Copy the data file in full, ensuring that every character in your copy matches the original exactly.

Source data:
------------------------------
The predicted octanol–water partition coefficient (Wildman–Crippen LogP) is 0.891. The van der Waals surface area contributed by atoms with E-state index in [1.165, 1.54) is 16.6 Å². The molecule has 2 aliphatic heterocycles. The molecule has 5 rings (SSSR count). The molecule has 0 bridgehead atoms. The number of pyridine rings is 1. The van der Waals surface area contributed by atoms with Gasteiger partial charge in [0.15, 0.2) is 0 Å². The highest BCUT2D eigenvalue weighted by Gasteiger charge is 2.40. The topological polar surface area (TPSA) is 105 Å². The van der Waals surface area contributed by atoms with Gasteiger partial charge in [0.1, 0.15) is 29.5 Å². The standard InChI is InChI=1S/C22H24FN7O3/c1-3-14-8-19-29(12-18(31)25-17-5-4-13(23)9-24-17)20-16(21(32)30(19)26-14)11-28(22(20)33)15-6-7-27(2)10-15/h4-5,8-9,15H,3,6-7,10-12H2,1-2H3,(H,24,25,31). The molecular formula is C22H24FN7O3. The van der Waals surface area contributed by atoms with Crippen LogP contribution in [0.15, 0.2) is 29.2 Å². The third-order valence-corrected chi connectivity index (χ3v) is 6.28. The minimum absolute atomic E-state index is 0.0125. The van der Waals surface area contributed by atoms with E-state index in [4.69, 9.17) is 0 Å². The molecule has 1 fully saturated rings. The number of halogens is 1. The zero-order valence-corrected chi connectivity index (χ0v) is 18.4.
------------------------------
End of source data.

The predicted octanol–water partition coefficient (Wildman–Crippen LogP) is 0.891. The van der Waals surface area contributed by atoms with E-state index in [1.165, 1.54) is 16.6 Å². The molecule has 2 aliphatic heterocycles. The molecule has 5 rings (SSSR count). The molecule has 0 bridgehead atoms. The number of pyridine rings is 1. The van der Waals surface area contributed by atoms with Gasteiger partial charge in [0.15, 0.2) is 0 Å². The highest BCUT2D eigenvalue weighted by Gasteiger charge is 2.40. The topological polar surface area (TPSA) is 105 Å². The van der Waals surface area contributed by atoms with Gasteiger partial charge in [0.1, 0.15) is 29.5 Å². The standard InChI is InChI=1S/C22H24FN7O3/c1-3-14-8-19-29(12-18(31)25-17-5-4-13(23)9-24-17)20-16(21(32)30(19)26-14)11-28(22(20)33)15-6-7-27(2)10-15/h4-5,8-9,15H,3,6-7,10-12H2,1-2H3,(H,24,25,31). The molecular formula is C22H24FN7O3. The van der Waals surface area contributed by atoms with Crippen LogP contribution in [0.15, 0.2) is 29.2 Å². The third-order valence-corrected chi connectivity index (χ3v) is 6.28. The minimum absolute atomic E-state index is 0.0125. The van der Waals surface area contributed by atoms with E-state index in [4.69, 9.17) is 0 Å². The molecule has 1 fully saturated rings. The number of halogens is 1. The zero-order valence-corrected chi connectivity index (χ0v) is 18.4.